Pet Spotlight/Case Study: Flash’s Sebaceous Adenitis

Flash is a 4-year-old, male neutered, Standard Poodle who first presented to Dr. Ho for an evaluation of flaky skin.

Pet spotlight Flash

Meet Flash!

At Flash’s first appointment he had excessive hair loss and dander. The hairs that were present were easily epilated. Upon further examination, Flash’s epilated hairs had follicular casting (accumulation of keratin around the hair shaft). Additionally, his ear canals were quite dry.

Sebaceous Adenitis

Sebaceous Adenitis

Based on history and physical examination, Dr. Ho suspected that Flash had a skin condition called sebaceous adenitis. Sebaceous adenitis is an uncommon idiopathic (unknown cause) skin condition that affects young adults to middle aged dogs. Poodles and poodle mixes are the most common breed to develop this condition; however, it has been reported in other breeds. Sebaceous adenitis is characterized by inflammation and eventual destruction of the sebaceous glands, which is part of the hair follicle that is responsible for producing oils that coats the skin and hairs. Flash’s diagnosis of sebaceous adenitis was confirmed with a skin biopsy. A skin cytology also revealed a secondary bacterial infection, which is common in this condition.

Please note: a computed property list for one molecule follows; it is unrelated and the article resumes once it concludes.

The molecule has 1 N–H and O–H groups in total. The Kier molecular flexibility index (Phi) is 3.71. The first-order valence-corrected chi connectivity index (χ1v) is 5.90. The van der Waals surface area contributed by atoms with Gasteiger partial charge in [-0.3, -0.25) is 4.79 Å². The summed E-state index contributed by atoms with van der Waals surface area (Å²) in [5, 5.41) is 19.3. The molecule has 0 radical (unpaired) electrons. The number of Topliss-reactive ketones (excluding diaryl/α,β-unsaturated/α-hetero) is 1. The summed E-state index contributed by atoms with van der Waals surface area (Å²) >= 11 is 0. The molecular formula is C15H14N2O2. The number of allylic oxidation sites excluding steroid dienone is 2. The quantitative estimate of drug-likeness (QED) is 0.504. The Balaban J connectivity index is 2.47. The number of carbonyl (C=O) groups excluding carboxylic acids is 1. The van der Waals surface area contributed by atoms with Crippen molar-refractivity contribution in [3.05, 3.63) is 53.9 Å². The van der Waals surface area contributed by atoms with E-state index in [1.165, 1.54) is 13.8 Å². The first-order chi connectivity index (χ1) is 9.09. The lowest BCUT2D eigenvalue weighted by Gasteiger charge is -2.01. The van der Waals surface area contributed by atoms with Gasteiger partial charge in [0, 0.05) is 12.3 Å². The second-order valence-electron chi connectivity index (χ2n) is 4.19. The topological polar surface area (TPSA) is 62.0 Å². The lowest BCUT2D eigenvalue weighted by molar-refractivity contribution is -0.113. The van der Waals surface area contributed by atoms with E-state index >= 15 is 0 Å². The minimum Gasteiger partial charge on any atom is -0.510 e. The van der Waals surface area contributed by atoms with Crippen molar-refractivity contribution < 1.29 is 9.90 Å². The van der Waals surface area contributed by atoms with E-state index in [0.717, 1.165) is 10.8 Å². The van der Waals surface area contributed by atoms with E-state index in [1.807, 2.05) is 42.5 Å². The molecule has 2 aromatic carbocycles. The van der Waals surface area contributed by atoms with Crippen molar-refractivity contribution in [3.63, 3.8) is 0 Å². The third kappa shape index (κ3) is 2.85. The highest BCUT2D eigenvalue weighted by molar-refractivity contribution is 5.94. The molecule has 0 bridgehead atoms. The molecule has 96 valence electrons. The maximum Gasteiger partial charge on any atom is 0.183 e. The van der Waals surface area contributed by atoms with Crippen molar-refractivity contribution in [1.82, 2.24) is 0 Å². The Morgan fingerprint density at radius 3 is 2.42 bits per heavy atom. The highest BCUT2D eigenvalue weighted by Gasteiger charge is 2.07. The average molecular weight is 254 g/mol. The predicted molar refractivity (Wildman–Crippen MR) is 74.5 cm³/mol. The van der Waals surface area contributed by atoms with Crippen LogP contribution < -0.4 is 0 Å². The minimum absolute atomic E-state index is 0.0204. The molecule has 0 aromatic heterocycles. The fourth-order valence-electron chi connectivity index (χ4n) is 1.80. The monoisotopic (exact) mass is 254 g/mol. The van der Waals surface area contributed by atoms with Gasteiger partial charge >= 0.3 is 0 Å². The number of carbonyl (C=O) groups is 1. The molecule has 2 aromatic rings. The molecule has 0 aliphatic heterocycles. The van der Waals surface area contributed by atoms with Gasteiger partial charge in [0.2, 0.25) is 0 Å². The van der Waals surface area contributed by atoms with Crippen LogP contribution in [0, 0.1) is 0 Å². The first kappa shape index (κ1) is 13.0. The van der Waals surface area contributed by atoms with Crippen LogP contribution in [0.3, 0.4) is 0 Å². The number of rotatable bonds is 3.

Unfortunately, sebaceous adenitis treatment varies and is life-long. Treatment may require a combination of topical and systemic therapies. Flash was started on an immune-modulating medication called Atopica (modified cyclosporine) and weekly mineral oil soaks to increase skin moisture. His bacterial infection was treated. At his one month recheck, Flash’s skin had improved about 50%; by four months, his skin improved about 90%. Flash remains on Atopica and weekly to biweekly mineral oil soaks to manage this condition.

Pet spotlight Flash progress

Flash’s progress is ongoing but positive. By 4 months, his skin improved about 90%.

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